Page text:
Paper/no paper labels might be a go/no go inflection point for most people.


Problem labels. We fill the kitchen sink with hot, soapy water and use it to wash down the counter tops. stove, fridge, microwave, cupboards, etc. Then if I have any pans or dishes that need soaking to release gunk, I put them in the same water with all my empty jars and bottles with paper labels. After a soak, the gunk releases and the labels come right off. It takes only a few minutes to remove most labels that way. There are a few products that stick labels on with super adhesive, but about 90 percent come right off. If the glass still looks grubby, it goes in the dishwasher with other dishes and comes out clean. Many labels will release if you just put hot water in the jar or bottle and wait a few minutes to unloosen the adhesive. It's only a few minutes extra work.


It appears from the article that paper labels on the glass containers are acceptable since the word "paper" has been removed from the article as something not acceptable.

Marine Vet

China's refusal to take American Plastic was a Direct Result of that orange dudes Tariff BS. Which never got resolved. Along with everything else he put his hands on.

Willie Stroker

China announced on August 16th 2017 that it would be banning 24 kinds of solid waste. On March 22nd 2018 President Trump signed a memorandum instructing the United States Trade Representative to apply tariffs to $50 Billion of Chinese goods. Your statement that the Chinese import ban was because of Trump's tariffs is impossible because Trump didn't introduce tariffs until after China banned solid waste imports. Therefore your statement earned Four Pinocchios! [beam] P.S. Why do y'all always have to bring up skin color? "I have a dream that my four little children will one day live in a nation where they will not be judged by the color of their skin, but by the content of their character."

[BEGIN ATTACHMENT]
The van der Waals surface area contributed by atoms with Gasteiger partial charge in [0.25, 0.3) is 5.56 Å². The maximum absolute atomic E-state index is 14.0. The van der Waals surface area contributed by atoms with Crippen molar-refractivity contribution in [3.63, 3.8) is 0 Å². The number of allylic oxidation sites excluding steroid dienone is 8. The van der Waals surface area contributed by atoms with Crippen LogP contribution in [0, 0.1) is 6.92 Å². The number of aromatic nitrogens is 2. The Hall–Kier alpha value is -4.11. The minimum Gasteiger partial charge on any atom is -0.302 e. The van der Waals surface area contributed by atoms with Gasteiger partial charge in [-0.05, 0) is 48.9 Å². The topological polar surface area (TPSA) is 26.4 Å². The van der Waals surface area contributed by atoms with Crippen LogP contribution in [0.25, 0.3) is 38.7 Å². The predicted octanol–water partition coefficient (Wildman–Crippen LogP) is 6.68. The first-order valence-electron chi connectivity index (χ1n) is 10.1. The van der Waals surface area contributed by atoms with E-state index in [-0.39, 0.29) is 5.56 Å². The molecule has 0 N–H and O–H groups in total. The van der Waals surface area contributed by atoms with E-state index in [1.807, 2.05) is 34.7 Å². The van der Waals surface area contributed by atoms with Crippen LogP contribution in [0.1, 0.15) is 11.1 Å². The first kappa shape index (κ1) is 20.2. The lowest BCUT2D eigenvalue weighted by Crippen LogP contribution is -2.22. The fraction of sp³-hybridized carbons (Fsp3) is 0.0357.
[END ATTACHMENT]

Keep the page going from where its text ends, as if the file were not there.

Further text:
- Martin Luther King, Jr.


On January 23, 2017, three days after becoming president, Trump introduced his economic strategy of "putting America first" by withdrawing the United States from the Trans-Pacific Partnership and threatened tariffs on goods from all countries. It wasn't until January 23, 2018, that Trump announced 30% tariffs on solar panels and 20% tariffs on wash machines supplied by China. On March 1, 2018, Trump announced 25% tariff on steel and a 10% tariff on aluminum imports. In a tweet the next day, Trump asserted, "Trade wars are good, and easy to win."

On March 23, 2018, The United States asked China not to implement a ban on imports of scrap materials. The dispute over scrap came amid increased concerns of a full-blown trade war between the United States and China. This came the same day Trump signed a memorandum targeting up to $60 billion in Chinese goods with additional tariffs.

Sparked by an impending trade war, China announced their first reductions in recyle material imports in 2017, halting the import of four categories of solid waste, including scrap plastics. By mid-2018, in response to the trade war, China said that it would stop companies from importing solid waste (unrecyclable, often toxic and hazardous waste) by December 2020. Claiming Trump’s trade war with China had nothing to do with China’s 2020 ban on recycle imports is simplistic.


Mike, thanks for doing the research on that. I knew Willie's info wasn't correct, but didn't have the time to fact-check right then, so [thumbup] to you.

Willie, you get 4 Michelle Obama-style Side Eyes for trivial MLK reference on first day of BHM in order to defend chronically bad orange make-up job.

Willie Stroker

In two filings registered with the World Trade Organization on Tuesday, China signaled its intent to forbid 24 kinds of solid wastes by the end of 2017.